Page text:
Agriculture: Japanese seeds producer Sakata invests €3 million in its production site in Anjou

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© Pays de la Loire Region / A. Monié - Les beaux matins

In 2018, the Japanese company Sakata Seed Corporation, which specialises in breeding and producing high quality vegetable seeds, opened a production site in Atlantic France, in Ponts-de-Cé near Angers. The firm plans to invest an additional €3 million there before 2024. 

Created in 1913 in Yokohama in Japan, Sakata Seed Corporation breeds and produces high quality vegetable seeds to provide to farmers around the world. It offers 900 varieties of tomato, broccoli, watermelon, melon, cucumber, cabbage, cauliflower and many other types of fruit and vegetables. 

This world-leading vegetable seed supplier employs more than 2,400 people from 22 countries.The European branch Sakata Vegetables Europe has an annual turnover of €65 million and exports 98% of its production.

€5 million already invested and 17 jobs created since 2018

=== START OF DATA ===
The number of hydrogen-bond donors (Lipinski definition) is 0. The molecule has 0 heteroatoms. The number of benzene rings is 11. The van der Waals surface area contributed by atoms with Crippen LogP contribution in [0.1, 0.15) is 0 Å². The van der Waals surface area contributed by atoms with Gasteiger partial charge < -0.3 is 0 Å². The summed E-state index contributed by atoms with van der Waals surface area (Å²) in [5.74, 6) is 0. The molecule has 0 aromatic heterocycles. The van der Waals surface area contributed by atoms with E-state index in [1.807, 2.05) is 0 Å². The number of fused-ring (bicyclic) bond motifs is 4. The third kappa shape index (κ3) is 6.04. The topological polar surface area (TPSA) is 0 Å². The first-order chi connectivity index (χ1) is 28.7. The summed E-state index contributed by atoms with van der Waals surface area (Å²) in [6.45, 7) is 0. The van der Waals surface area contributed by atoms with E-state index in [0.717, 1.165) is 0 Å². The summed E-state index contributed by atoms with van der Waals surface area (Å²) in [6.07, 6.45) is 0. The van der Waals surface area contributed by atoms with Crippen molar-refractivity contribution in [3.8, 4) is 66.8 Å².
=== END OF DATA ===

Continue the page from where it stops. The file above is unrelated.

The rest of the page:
The Japanese seed seller has already invested more than €4,5 million in Atlantic France in 2018 to renovate and equip the 7,500 square meter warehouse with new machines. The firm has also set up R&D labs on the 8.5 hectare production site. 

Since 2018, 17 jobs have been created there. Sakata plans to continue developing its European branch by investing an additional €3 million before 2024. 

Beetroot, cabbage, spinach: a wide range of seeds produced in Atlantic France

This site markets a large variety of seeds such as beetroot, spinach, cabbage or chard stalk. Some of them are directly bred and grown in its indoor greenhouses, which cover 4,000 square meters, in Ponts-de-Cé such as cabbage seeds (red and white but also broccoli) while others (beetroot, spinach, chard stalk, etc.) are produced by subcontractors and only marketed by Sakata Corporation in Atlantic France. 

But Sakata wants to insource quality control tasks which are currently outsourced. Consequently, the company plans to open a quality control lab in Ponts-de-Cé in order to ensure its seeds do not contain pathogens and check possible accidental hybridisation. The firm also wants to be in charge of seed disinfection. Objective: reduce costs and deadlines, and control the whole supply chain.

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